Boris Johnson’s Government “recognises the pressure” that people are facing on their household finances including on their energy bills and will “continue to look closely at all the options that exist”, a Treasury minister has said.
Chief Secretary to the Treasury Simon Clarke told MPs that at the autumn Budget the Government “put in place a host of measures to help families with the cost of living”.
His comments came as the Commons heard Labour would tax North Sea oil and gas companies to help reduce VAT on UK energy bills.
But Labour’s VAT cut motion was defeated by 319 votes to 229, majority 90, with Anne Marie Morris (Newton Abbot) the only Tory to rebel to support it.
Setting out Labour’s plans for a VAT cut to household energy bills during the party’s Opposition day debate, shadow chancellor Rachel Reeves had said: “Our plan would save households £200 off their bills, with up to £600 in total for those who need it most.
“We will pay for this with a windfall tax on North Sea oil and gas profits.
“These companies have profited massively because of exploding prices.
“So much so, that some in the industry have referred to soaring energy prices as a cash machine for producers and their shareholders.”
She also accused the Chancellor Rishi Sunak of being “in hiding”, adding: “Was the Chancellor at the party when it happened next door or was he at his window taking the pictures?”
Responding, Mr Clarke said: “No-one in this Government is under any illusion about the challenges families are facing with their household finances and we will of course continue to look closely at all the options that exist.
“The Business Secretary has been meeting with industry regularly and the Government is committed to do the best job we can to protect consumers.
“We have acted not just on energy bills, but in dozens of ways to support working families and our record in handling the economy during a pandemic indeed over the last decade of recovery speaks to our commitment to see right by the British people.”
He added: “The Government recognises the pressure that people are facing on their household finances including on their energy bills and we have taken steps already to ease those pressures where and when we can and we will of course continue to look at other things that we can do.”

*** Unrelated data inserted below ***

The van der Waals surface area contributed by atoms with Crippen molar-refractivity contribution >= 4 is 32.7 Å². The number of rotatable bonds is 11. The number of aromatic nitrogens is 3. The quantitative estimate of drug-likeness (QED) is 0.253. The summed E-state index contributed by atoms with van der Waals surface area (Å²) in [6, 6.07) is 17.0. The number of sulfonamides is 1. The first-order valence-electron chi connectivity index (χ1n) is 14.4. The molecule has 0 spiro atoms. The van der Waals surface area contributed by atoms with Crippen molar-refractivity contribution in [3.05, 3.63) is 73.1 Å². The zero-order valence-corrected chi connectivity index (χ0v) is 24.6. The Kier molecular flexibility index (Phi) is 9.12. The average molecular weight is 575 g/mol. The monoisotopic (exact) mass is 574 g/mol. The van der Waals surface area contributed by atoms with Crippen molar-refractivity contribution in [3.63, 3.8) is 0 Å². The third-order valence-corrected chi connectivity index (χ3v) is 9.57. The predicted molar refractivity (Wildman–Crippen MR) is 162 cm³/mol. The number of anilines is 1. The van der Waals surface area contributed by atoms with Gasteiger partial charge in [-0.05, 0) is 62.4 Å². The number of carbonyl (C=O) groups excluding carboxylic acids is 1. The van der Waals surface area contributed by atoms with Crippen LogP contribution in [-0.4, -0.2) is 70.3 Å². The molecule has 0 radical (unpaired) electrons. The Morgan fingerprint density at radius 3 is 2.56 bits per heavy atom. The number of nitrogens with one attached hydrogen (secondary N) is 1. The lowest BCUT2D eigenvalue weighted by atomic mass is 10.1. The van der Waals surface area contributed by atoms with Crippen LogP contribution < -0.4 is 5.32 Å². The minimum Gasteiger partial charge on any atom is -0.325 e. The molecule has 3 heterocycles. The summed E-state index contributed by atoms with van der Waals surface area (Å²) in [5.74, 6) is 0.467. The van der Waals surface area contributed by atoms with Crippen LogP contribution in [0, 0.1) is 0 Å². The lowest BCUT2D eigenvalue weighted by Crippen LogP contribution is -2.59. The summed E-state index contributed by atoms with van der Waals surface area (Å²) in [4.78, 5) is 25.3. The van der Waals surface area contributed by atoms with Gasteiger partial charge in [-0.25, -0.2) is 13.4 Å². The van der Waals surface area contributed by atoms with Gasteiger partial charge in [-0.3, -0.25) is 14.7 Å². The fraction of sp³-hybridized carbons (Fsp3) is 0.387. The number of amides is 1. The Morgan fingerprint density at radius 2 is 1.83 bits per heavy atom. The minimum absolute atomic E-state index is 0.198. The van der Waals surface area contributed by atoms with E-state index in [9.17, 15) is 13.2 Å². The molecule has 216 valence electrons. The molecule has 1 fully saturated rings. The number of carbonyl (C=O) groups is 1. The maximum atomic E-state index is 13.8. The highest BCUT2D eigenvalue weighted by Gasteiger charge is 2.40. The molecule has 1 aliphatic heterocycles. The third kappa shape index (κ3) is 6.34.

“The reality is that the higher inflation that we’ve seen is primarily due to global factors relating to a large degree to the fallout from the pandemic and to a global spike in energy costs.”
Mr Clarke referred to the increase in the National Living Wage from April, adding: “It has been a goal of successive Conservative governments since 2010 to keep down the cost of living for working families.”
Conservative former Cabinet minister Andrea Leadsom branded Labour’s motion “cynical” adding “it has got nothing to do with trying to save costs for consumers and everything to do with Labour trying to make a point about taking control of the order paper”.
Conservative MP for Ashfield Lee Anderson accused Labour of “trying to play politics with people’s lives” for a “cheap social media clip”.
He said: “Do I want to see VAT removed from our energy bills?
“Of course I do, everybody does which is why I signed the letter last week to the Chancellor asking him to cut the VAT on bills but I also want to see the removal of levies on domestic energy which is nearly a quarter of an electricity bill.”
Conservative Ben Bradley (Mansfield) said there are other options to bring down energy costs, including removing green levies.
He said many constituents “who are struggling to pay the bills I’m sure would prioritise paying those bills and putting food on the table rather than paying green levies on their energy bills for some future outcome that they may or may not see”.
Lib Dem Christine Jardine (Edinburgh West) said: “We have inflation at record levels for the last ten years, we have a stealth tax introduced by the Government by freezing the tax threshold and we have a hike in National Insurance tax all of which is making a bad situation worse.”